I’m also looking at Kate Atkinson’s novel “A God in Ruins,” which is the follow-up companion to her bestselling 2013 novel “Life After Life.” Granted, I’m one of the few who didn’t read “Life After Life” yet, but I think her second one might perhaps interest me more. In the first one, I wasn’t totally sold on reading about Ursula’s continual lives and bleak deaths as a storyline but reading about how her brother Teddy comes to grips with his post-War life and with a modern world and family — does capture my imagination a bit. So I’ve put my name on a list for it at the library. I’m #50 out of 45 copies! How about you, are you into this?

In movies out this month, I can’t say I’m a big fan of fantasy-action blockbusters. So I will have to bypass “Avengers: Age of Ultron” and “Mad Max: Fury Road” (sorry action fans), though I have watched the old Mad Max films with Mel Gibson on TV. Those contain some classic moments. If an old Mad Max is on when I’m flicking around stations, I’ll always stop and watch Mel battle the motorcycle gangs. Don’t you?

And usually I like Cameron Crowe’s films — such as “Jerry Maguire” and “Almost Famous” — but the trailer for his upcoming movie “Aloha” didn’t capture my interest too much (despite Bradley Cooper being in it), sigh. So I’ll go with the period drama “Far From the Madding Crowd” this month as my movie pick; it’s adapted from the 1874 Thomas Hardy novel and is a story about a headstrong woman who attracts three very different suitors. Nothing wrong with that! Her name is Bathsheba Everdene, which as a name for this role seems almost too good to be true, LOL. As for a sleeper gem this month, I’ll pick the Blythe Danner movie “I’ll See You in My Dreams,” which looks a bit fun as a movie about a widow and former songstress who gets a new lease on life.

Lastly for albums out this month, I’m curious about the Mumford & Sons third studio album coming out called “Wilder Mind.” Though I’m not too keen on the British band’s harder rock songs, I do like their more folksy slower stuff. I’m also interested to listen to “Loyalty” the new album from The Weather Station, which is the name Canadian songwriter Tamara Lindeman sings under. She is a singer-songwriter who plays some beautiful songs and folk music. Check out her tunes if you get a chance.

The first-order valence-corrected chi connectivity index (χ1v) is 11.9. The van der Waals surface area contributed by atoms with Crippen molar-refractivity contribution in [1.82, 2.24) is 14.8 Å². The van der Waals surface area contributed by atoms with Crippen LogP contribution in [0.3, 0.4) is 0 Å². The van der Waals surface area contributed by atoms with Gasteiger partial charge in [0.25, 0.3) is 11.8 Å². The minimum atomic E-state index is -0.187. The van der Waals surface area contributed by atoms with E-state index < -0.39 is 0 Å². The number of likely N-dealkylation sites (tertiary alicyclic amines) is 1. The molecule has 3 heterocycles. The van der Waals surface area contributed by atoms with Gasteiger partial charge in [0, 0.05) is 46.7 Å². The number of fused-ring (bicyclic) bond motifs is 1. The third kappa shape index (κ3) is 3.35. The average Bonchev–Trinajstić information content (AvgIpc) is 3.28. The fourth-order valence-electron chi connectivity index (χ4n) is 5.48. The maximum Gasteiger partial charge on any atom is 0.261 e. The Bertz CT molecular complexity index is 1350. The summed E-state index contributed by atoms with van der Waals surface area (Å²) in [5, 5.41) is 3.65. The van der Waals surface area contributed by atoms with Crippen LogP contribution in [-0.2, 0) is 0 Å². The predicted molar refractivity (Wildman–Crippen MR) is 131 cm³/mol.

That’s it for now. In books this week, I reviewed Mary Morony’s moving debut novel “Apron Strings,” a story about growing up in a dysfunctional family in the South in the late 1950s. For more on it, see the review below.

How about you — which books, movies, or albums out this month are you most looking forward to?

Apron Strings

[Disclosure: This self-published novel was sent to me by New Shelves Distribution for review.]

Where we would be without the dysfunctional families in Southern lit? We’d miss out on the protagonists in “The Great Santini,” “Bastard Out of Carolina,” and the stories of William Faulkner and Tennessee Williams to name just a few. Mary Morony’s debut “Apron Strings” is another in that grand tradition of Southern families run amok. As Kirkus Reviews writes “Apron Strings” is about “a white Virginia family in the late 1950s that struggles to stay together while enduring a failing marriage and racist neighbors.” The parents employ a black maid, Ethel, who cares for the four Mackey children, ages 14, 9, 7, and 4 as the book begins. It’s the third child, Sallee, 7, who narrates most of the book, chronicling two years of a home life that’s not exactly 1950s Happy Days.

The problem is the mother is harsh and often neglectful, and the father is mostly away at work. The kids, especially Sallee, must rely on Ethel for everything — meals, dressing, supervision, love — you name it. Ever-curious Sallee pesters Ethel with questions about her mother’s life and her life when they first met years ago. Ethel though has her own problems and secrets, which become more clear in the intermingled chapters that she narrates. You get her much-sought perspective though her dialect isn’t always easy to understand.